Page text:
We are delighted to announce that thanks to generous support from the Wellcome Research Resource Fund, our Body Language archives project will now run until January 2021.
It seemed a very different world when we began our Wellcome Research Resource-funded ‘Body Language’ project back in September 2017. The aim of our project is to catalogue, preserve and make available three significant collections relating to movement, dance, gymnastics and physical education in Scotland and beyond. The collections include the Margaret Morris Archives, the records of Dunfermline College of Physical Education and the records of Scottish Gymnastics. You can read more about the project and collections on our ‘About’ page. The project was originally due to complete in July 2020 – but we are still here, and I am very pleased to report that we are not going anywhere soon. Thanks to a generous grant supplement and project extension from our project funder, our ‘Body Language’ project will now run until January 2021.
In February 2020, my main focus was centred around completing the cataloguing of the Margaret Morris collection. The cataloguing, conservation and preservation of both the Dunfermline College of Physical Education and Scottish Gymnastics collections were largely complete. I was working on final edits for those two collections, alongside the work on the Margaret Morris collection. The work required a lot of to-ing and fro-ing between boxes, creating the last of hundreds of box-lists, crafting and implementing a new intellectual arrangement for the Margaret Morris collection, and numbering the physical collections. I was also working with colleagues from our Digital Imaging Unit on the digitisation element of our project and with colleagues from our Library Digital Development team, developing the technical infrastructure for our new project website. The website will host the collections catalogues and provide contextual information for public engagement and research based around the collections.
By the middle of March 2020, Europe had been identified as the epicentre of the COVID-19 pandemic and it was becoming increasingly evident that we may have to move to home working at very short notice. With the prospect of no physical access to the collections for an indefinite period, I began to capture as much information as possible about the remaining uncatalogued material. I hastily created box-lists and took photographs of the physical layout and arrangement of collections, to act as a memory aid and to allow me to continue project work from home.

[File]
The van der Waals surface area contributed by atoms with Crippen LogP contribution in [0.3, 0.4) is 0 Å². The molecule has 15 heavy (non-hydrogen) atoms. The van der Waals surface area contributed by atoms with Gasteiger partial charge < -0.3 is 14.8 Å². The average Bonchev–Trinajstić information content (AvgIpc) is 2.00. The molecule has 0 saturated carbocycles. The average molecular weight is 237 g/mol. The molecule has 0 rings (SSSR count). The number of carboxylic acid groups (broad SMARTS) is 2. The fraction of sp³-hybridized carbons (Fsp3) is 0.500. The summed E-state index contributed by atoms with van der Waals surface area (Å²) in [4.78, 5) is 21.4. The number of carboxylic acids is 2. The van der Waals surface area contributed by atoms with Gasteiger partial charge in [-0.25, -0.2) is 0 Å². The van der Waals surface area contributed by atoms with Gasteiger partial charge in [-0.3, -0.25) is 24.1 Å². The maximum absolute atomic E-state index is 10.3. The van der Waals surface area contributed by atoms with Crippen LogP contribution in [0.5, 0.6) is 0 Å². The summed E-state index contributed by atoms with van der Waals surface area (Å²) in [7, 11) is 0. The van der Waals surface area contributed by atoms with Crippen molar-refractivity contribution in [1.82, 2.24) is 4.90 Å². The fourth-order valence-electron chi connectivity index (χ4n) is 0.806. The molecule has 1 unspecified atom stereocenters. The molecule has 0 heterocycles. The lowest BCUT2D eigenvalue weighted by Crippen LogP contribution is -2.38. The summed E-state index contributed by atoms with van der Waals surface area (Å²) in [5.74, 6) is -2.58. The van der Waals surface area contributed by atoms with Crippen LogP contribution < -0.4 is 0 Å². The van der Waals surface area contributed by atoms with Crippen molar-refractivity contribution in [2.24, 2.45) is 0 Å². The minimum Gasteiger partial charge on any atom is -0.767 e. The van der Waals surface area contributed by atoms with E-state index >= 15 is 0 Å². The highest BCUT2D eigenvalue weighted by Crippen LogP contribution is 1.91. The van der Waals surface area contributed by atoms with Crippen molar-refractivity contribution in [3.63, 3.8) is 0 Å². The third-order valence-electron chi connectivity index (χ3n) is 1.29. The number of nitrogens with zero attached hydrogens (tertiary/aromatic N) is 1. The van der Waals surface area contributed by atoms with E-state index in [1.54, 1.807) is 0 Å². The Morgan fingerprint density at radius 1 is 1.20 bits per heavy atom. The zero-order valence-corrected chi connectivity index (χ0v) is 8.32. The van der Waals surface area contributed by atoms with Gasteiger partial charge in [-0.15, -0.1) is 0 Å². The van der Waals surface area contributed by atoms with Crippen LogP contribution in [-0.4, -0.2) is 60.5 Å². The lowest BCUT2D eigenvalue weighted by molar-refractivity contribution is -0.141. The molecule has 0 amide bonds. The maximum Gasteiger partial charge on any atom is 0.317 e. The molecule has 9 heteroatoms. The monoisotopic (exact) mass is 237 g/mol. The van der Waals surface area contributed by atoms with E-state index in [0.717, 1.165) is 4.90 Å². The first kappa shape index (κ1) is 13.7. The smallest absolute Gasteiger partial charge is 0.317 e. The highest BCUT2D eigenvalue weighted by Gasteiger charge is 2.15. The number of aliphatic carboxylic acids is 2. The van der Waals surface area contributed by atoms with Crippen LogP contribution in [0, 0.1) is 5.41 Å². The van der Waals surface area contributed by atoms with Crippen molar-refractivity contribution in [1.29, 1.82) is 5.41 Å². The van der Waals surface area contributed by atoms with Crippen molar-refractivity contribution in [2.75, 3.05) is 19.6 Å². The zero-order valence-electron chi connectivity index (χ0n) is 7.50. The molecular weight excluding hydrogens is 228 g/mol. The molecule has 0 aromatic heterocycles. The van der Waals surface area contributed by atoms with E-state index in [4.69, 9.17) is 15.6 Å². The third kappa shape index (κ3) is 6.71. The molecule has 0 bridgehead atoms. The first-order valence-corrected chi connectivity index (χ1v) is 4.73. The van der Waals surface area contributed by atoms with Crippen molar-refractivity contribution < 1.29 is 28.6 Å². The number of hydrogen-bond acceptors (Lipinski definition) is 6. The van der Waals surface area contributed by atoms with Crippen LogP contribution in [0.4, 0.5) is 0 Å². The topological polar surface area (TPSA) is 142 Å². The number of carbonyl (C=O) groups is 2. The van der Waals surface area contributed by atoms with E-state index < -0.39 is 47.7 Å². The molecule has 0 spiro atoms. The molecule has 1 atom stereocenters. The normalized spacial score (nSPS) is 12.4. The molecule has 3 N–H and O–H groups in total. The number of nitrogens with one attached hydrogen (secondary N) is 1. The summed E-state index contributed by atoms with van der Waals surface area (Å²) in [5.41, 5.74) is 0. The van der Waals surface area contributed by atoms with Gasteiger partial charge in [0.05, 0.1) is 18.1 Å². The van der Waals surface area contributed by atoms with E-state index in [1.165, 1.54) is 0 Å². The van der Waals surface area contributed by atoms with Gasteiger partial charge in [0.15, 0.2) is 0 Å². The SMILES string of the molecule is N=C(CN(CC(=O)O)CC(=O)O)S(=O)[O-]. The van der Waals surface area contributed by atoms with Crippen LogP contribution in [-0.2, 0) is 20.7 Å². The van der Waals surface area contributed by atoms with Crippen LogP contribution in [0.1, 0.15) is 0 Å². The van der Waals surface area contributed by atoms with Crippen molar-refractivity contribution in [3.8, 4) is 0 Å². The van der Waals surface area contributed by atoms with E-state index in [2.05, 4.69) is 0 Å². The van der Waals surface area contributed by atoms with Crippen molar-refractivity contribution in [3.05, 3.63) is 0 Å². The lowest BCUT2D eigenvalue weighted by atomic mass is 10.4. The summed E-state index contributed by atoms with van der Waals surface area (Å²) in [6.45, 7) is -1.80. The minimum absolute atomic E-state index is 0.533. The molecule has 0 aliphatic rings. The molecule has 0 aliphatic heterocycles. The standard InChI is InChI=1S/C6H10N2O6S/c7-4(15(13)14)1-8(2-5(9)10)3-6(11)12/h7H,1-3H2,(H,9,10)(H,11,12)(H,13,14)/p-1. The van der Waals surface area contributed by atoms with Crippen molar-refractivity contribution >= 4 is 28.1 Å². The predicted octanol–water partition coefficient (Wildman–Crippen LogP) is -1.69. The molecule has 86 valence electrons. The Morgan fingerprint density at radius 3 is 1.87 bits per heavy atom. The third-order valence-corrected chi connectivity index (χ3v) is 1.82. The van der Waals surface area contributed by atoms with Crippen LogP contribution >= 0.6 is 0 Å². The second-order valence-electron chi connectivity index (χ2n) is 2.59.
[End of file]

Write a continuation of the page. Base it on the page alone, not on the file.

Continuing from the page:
I have been working from home since 18 March 2020. While I have been able to continue work on many of the outstanding project tasks at home, I and others on the team have been unable to physically access collections to complete essential cataloguing and digitisation work. And like so many people, our team are also facing some of the many and varied challenges that have come along with lock-down, such as increased childcare commitments, home schooling, and caring commitments.
We are delighted therefore (and a little relieved) that Wellcome have offered to supplement our original grant and to extend the project end date by 6 months. This will help enormously to mitigate some of the impact and challenges that we have faced, and continue to face, in light of the current global health crisis. We hope to be able to return to working with the physical collections before the end of the project – we miss them (and our colleagues).
The extension provides an opportunity, over the coming months, for us to share more here; about the collections, our work, and to highlight some of the interesting discoveries that we have made. We’ll be posting something every week, (with perhaps a guest post or two). Please join us on our journey as we work our way through the concluding stages of our project.
I am really happy to be able to work with these fantastic collections for a little longer. Thank you Wellcome!